This is part one of a two part posting exploring the most common roadblocks we hear from practices on why they took so long or why they have not yet started offering a wellness program.

It used to be said, nothing comes without hard work and while technology has made implementing and managing wellness programs easier, there is still work to be done to be successful. Wellness plans have been discussed for years in the veterinary industry, and while these types of programs, often called membership programs in other industries have blossomed, the veterinary industry has been slower to adopt.

Larger corporate veterinary organizations are jumping on wellness and preventive care. Today over 3 million pets are on wellness plans compared to just over a million on insurance plans – we explored the financial rewards to the practice in our last blog article posted on 10/13/15. But still, there are a multitude of reasons many practices are slow to adopt wellness plans, many of which are based on a prior experience, fear of change and misinformation. As is often the case, we can be our own barriers to success. As consultants and providers of wellness and preventive care solutions there are numerous roadblocks we encounter.

The biggest roadblock that we see most frequently is the upfront time commitment needed to get plans off the ground. No matter how many tools wellness solutions provide, to make things go smoothly, there is no magic formula. Every practice is going to have to take the time to design their plans, create a coding system, learn to use the software and get everyone on board and trained. In many practices, there is one person responsible for all of this, but they are also seeing patients 40+ hours a week or doing all of the other things it takes to run a practice. Implementing wellness plans gets put on the back burner. Time is needed to create your wellness program.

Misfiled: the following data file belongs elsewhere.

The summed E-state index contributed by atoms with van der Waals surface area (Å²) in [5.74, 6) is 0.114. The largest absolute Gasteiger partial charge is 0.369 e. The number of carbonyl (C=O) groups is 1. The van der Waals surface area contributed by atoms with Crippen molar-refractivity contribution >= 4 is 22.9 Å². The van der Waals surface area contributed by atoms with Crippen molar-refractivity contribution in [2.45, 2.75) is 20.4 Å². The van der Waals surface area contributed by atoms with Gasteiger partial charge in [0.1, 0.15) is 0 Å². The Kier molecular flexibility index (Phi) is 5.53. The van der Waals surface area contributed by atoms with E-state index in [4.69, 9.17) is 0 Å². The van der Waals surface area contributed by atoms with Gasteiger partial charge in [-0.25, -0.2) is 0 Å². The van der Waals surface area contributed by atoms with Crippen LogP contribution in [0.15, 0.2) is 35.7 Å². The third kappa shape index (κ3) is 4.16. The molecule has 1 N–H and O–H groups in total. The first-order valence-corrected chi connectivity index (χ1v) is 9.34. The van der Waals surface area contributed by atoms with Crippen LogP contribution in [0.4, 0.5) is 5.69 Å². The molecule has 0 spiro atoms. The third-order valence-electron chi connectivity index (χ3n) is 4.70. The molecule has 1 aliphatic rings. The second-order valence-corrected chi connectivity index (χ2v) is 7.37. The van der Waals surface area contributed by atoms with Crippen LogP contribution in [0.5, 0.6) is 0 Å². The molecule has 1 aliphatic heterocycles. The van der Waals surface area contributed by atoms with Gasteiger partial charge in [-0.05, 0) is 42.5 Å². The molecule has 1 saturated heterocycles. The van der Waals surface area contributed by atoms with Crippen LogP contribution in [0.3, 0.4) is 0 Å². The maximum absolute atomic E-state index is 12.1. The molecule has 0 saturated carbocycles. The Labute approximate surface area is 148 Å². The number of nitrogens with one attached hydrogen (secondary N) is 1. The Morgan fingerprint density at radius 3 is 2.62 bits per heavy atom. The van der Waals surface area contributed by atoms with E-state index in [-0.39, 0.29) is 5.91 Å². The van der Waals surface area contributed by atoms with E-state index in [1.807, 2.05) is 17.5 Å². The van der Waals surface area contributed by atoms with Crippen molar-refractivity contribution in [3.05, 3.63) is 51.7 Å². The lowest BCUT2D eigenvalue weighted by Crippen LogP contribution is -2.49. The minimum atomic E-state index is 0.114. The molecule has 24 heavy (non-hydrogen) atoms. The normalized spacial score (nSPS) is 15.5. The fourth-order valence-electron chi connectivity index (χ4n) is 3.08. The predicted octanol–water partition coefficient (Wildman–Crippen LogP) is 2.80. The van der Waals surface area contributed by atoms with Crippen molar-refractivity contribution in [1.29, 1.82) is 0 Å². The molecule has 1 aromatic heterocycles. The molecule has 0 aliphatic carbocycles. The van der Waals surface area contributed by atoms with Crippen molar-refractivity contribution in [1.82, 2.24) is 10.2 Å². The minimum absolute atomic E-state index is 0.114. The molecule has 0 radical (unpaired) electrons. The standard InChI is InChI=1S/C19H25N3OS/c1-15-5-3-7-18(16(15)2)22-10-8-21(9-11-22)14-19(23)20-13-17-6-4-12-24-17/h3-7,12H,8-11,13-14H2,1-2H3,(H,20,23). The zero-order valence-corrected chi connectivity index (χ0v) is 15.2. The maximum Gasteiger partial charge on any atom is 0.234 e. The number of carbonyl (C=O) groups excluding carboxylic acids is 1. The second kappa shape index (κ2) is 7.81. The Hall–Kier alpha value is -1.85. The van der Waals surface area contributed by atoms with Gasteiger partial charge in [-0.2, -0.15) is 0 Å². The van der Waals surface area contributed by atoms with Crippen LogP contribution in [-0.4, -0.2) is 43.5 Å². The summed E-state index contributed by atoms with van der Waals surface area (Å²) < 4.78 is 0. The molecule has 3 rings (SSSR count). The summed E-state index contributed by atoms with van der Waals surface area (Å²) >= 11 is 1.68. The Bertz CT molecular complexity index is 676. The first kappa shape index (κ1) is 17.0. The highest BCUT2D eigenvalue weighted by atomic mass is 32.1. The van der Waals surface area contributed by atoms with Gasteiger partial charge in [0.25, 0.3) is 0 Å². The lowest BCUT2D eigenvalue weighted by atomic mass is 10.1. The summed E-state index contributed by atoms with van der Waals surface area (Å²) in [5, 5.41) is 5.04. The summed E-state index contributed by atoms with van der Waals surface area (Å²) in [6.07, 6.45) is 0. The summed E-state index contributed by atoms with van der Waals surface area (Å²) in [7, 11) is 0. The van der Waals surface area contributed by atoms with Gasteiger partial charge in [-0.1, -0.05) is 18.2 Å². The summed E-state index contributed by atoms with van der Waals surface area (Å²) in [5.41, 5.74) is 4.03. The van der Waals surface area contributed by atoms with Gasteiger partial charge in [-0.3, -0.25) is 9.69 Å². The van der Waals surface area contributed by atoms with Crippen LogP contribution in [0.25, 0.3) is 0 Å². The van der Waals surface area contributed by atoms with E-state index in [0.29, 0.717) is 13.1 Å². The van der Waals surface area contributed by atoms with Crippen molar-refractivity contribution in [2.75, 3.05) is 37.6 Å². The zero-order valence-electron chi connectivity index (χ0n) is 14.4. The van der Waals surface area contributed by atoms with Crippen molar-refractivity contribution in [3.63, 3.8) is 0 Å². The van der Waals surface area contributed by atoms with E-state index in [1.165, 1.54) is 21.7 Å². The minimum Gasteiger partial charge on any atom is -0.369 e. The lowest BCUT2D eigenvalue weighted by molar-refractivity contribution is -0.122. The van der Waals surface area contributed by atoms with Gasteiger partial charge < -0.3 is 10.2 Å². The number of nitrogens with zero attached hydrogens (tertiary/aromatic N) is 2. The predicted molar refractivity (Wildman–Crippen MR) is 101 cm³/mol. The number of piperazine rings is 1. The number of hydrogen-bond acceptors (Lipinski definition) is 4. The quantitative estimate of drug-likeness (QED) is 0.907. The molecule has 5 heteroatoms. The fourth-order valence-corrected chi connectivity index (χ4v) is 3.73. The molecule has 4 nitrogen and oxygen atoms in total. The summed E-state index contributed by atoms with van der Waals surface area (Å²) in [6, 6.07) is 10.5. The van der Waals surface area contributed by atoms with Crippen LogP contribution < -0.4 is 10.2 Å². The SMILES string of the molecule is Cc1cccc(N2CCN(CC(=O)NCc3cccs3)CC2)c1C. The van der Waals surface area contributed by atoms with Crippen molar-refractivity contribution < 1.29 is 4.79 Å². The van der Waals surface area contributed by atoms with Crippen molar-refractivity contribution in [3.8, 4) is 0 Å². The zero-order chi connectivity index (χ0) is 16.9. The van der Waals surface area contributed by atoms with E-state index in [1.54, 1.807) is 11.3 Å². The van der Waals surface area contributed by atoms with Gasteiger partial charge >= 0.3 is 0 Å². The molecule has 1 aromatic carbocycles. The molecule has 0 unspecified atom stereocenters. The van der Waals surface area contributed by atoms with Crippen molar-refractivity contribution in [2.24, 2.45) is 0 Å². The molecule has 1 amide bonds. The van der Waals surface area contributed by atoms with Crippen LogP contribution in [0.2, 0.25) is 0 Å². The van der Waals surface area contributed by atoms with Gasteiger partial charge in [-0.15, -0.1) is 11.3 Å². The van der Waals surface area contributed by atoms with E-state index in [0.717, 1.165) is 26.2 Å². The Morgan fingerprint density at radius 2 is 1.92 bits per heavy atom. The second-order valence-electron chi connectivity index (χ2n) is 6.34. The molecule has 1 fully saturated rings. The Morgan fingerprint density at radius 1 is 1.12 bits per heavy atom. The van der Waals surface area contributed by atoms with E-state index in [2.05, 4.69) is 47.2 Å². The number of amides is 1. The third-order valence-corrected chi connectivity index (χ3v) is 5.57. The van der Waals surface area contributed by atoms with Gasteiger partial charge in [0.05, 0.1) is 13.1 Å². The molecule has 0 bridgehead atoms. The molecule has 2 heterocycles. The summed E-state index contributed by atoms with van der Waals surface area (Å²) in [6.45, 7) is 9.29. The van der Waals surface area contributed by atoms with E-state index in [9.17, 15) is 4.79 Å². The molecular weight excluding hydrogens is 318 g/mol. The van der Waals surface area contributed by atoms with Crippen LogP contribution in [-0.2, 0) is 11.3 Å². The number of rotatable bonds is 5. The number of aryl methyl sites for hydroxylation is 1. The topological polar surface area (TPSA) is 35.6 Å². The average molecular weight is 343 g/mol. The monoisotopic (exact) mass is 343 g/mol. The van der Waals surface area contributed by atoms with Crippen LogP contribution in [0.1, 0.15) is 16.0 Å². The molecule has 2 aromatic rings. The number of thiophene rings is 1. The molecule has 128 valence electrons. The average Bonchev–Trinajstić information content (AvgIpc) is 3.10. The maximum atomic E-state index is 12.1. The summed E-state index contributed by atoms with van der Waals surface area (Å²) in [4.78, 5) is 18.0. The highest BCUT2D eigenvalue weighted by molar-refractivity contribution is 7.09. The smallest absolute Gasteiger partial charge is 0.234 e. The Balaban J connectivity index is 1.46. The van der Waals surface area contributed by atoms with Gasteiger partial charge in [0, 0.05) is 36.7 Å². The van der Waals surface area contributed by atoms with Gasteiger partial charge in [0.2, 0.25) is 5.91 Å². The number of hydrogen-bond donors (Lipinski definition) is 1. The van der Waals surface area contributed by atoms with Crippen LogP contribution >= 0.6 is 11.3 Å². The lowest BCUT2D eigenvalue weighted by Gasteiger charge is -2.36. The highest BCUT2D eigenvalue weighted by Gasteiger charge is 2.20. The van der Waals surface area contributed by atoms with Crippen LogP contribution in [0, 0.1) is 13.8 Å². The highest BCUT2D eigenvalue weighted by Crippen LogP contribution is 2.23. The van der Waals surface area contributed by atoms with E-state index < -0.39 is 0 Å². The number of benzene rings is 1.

A Standardized Wellness Protocol
Many practices have more than one doctor; often there has been no discussion or agreement on standardized wellness protocols practice wide. Each doctor is doing what they feel is best, and when it comes time to offer a wellness program an agreement on standard practices needs to be had and agreement by all to ensure a successful wellness program. While sample plans are available, each practice still needs to decide upon their own wellness standard.

Often one of the first things we hear is “I don’t want to discount.” We explain to them that they don’t necessarily have to discount the plan services as long as they are offering other incentives that are equally valuable, such as additional exams. In fact, we counsel against excessive discounting, but again every situation is different depending on demographics, competition and what you want your plans to accomplish. Smart practices are thinking differently to compete with vaccine clinics and other competitors. Mix in secondary plans and optional services that take advantage of other offerings such as grooming and boarding. Remember a small discount might be in your best interest as research finds that clients on wellness visit more often and in so doing spend 1.5 times the cost of their plan on other services and products while at the practice. Ultimately even with a discount you are generating more revenue and providing better care.

These are a few of the roadblocks we hear and while they are not to hard to overcome many practices let them get in the way. We will explore a few more roadblocks in our next post.